On almost any commercial flight, you’re likely to see a credit card reader somewhere on your seat or the seat in front of you. When the flight attendants come around offering premium snack boxes and drinks, they too will be toting a credit card reader of some kind.
While the flight experience now seems built around credit card transactions from check-in to arrival, it was not always so. In 2009, Continental, Delta, and Northwest became the last major American carriers to completely phase out cash for in-cabin transactions.
This isn’t a new innovation. When the carriers phased out cash, nearly 80 percent of Americans had some kind of credit card, not including debit cards. But that figure had been consistent for the previous decade, actually peaking in 2002 at 83%. Airlines’ response to their customers’ spending habits has been slow, especially where in-cabin purchases were concerned.
The Rise of Digital Payments
It would be a mistake to think that equipping entertainment systems and flight attendants with credit card readers is a lasting solution. Credit cards are facing stiff and growing competition from the digital payment sector. Airlines need to be proactive about meeting their customers’ spending preferences; otherwise, those card-readers could end up as obsolete as the individual telephone handsets still seen on older planes.
Digital payment companies have been on the scene since the advent of Paypal in 1998, but in recent years they mounted a serious and sustained challenge to the dominance of credit cards. Because they link directly to a user’s bank account, these are seen as a more responsible, cash-like format, one that’s less likely to drive users into debt. Vendors meanwhile are attracted to their lower transaction costs and faster availability.
Plus, in countries like China, where banking regulations make it harder for conventional credit card companies to operate, digital payment options have a built-in advantage. China’s leading payment company, WeChat Pay (a division of the country’s largest social media site), has over 600 million users, while AliPay boasts over 450 million users.
Innovative Payment Takes Flight
It was in China that airlines first began to accept digital payments for ticketing and in-flight purchases. The trend started to go global earlier this year when a pair of European carriers, Finnair and KLM, set out to capitalize on Chinese consumers’ preference for digital payment.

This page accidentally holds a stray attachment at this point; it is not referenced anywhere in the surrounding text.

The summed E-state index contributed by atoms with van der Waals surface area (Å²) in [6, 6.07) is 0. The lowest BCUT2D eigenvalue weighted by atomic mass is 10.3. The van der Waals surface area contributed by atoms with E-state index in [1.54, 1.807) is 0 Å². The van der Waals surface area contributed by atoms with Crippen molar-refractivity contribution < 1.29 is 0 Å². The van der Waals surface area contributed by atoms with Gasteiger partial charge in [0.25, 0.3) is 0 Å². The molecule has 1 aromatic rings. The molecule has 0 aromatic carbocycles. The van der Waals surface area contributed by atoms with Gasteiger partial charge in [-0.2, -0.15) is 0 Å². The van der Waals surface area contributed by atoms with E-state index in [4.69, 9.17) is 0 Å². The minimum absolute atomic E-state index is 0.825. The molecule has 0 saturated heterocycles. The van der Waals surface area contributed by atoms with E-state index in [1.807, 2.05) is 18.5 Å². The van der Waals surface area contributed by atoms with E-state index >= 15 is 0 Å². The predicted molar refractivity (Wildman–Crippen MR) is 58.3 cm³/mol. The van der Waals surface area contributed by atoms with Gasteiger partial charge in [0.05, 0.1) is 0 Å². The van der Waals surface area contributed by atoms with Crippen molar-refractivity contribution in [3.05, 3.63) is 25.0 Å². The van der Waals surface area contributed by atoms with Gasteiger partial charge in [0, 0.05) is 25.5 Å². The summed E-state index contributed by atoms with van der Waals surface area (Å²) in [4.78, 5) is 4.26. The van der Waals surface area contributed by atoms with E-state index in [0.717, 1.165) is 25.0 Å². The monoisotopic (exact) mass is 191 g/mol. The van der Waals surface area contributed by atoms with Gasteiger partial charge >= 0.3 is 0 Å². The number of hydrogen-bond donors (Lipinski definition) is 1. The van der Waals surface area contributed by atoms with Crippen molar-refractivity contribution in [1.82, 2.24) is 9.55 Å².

Finnair began accepting AliPay for in-flight transactions, while KLM quietly started letting customers use WeChat Pay to book tickets. For both airlines, the upshot was clear: by meeting Chinese consumers where they were most comfortable paying, they distinguished themselves from all other European carriers, attracting more business to their Shanghai routes.
Moreover, the ease of payment has made a real difference to their bottom lines. Since Finnair started accepting AliPay in February, it has seen a 200% increase in in-cabin sales.
The Future of Payments for Airlines
These case studies make clear that traditional payment practices have already begun to shift. Regional carriers in the Philippines and Malaysia, as well as international carriers in the United States have begun to accept AliPay in flight and for ticket purchases. Russian airline S7 recently became the first to accept the blockchain-based cryptocurrency Ethereum for ticket purchases, while Aeroflot is said to be exploring its options for accepting cryptocurrencies as well.
More and more, carriers are realizing that they have to meet customers where they are comfortable paying, not force those customers into their preferred format. The migration away from traditional credit cards and toward innovative payments has begun. Airlines don’t have a decade to make up their minds about whether they want to accept that trend.
In another five years, global commerce will likely resemble an intricate mosaic of digital payment types: cryptocurrencies like Bitcoin and Ethereum bumping up against regionally popular digital payment platforms like AliPay, M-Pesa, and Venmo and a few global brands like ApplePay.
This mosaic won’t be confined to individual customers either. Corporate entities and other organizations will adopt them as they scale for business clients. If airlines want to capture maximum value, agility will be the name of the game. As the world of payment diversifies among a host of providers, the winners won’t pin all their hopes on just one. They’ll work with a broad range of providers, giving a convenient buying experience to the most customers possible.
But this market-wide shift in spending habits should teach us another lesson. It’s no longer a question of hopping from one method to the next: from barter to cash, cash to credit, credit to digital payments. After all, the airline industry and the credit card sector developed in mutual prosperity. The concept of air miles encouraged millions to sign up for credit cards which bound their loyalty to a particular airline.
For a long time, it worked. But digital payments are displacing credit cards just as the rewards are becoming less attractive and the bonds less binding. The real winner in this new age of innovation will be the airline that pioneers a way to find and keep customers, no matter how they prefer to pay.